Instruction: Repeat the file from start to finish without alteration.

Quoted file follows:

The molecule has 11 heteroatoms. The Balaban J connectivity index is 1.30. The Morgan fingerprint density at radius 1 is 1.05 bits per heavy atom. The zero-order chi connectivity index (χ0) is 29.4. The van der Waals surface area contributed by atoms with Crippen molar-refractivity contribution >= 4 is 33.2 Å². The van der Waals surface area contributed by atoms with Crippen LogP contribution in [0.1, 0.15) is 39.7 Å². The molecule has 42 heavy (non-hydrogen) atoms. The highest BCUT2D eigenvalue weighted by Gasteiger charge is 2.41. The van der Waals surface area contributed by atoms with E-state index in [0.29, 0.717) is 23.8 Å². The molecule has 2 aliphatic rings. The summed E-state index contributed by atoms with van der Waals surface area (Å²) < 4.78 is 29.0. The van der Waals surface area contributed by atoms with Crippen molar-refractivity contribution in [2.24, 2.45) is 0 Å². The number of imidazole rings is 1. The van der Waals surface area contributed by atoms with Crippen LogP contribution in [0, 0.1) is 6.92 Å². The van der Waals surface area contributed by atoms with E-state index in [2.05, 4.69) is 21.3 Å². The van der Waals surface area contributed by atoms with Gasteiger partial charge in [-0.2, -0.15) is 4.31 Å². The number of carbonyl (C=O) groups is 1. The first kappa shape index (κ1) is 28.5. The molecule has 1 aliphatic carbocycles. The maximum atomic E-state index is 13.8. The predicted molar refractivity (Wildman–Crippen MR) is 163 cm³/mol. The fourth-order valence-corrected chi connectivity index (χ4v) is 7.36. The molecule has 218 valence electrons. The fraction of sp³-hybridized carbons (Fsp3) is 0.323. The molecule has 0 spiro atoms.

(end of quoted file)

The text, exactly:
The molecule has 11 heteroatoms. The Balaban J connectivity index is 1.30. The Morgan fingerprint density at radius 1 is 1.05 bits per heavy atom. The zero-order chi connectivity index (χ0) is 29.4. The van der Waals surface area contributed by atoms with Crippen molar-refractivity contribution >= 4 is 33.2 Å². The van der Waals surface area contributed by atoms with Crippen LogP contribution in [0.1, 0.15) is 39.7 Å². The molecule has 42 heavy (non-hydrogen) atoms. The highest BCUT2D eigenvalue weighted by Gasteiger charge is 2.41. The van der Waals surface area contributed by atoms with E-state index in [0.29, 0.717) is 23.8 Å². The molecule has 2 aliphatic rings. The summed E-state index contributed by atoms with van der Waals surface area (Å²) < 4.78 is 29.0. The van der Waals surface area contributed by atoms with Crippen molar-refractivity contribution in [2.24, 2.45) is 0 Å². The number of imidazole rings is 1. The van der Waals surface area contributed by atoms with Crippen LogP contribution in [0, 0.1) is 6.92 Å². The van der Waals surface area contributed by atoms with E-state index in [2.05, 4.69) is 21.3 Å². The van der Waals surface area contributed by atoms with Gasteiger partial charge in [-0.2, -0.15) is 4.31 Å². The number of carbonyl (C=O) groups is 1. The first kappa shape index (κ1) is 28.5. The molecule has 1 aliphatic carbocycles. The maximum atomic E-state index is 13.8. The predicted molar refractivity (Wildman–Crippen MR) is 163 cm³/mol. The fourth-order valence-corrected chi connectivity index (χ4v) is 7.36. The molecule has 218 valence electrons. The fraction of sp³-hybridized carbons (Fsp3) is 0.323. The molecule has 0 spiro atoms.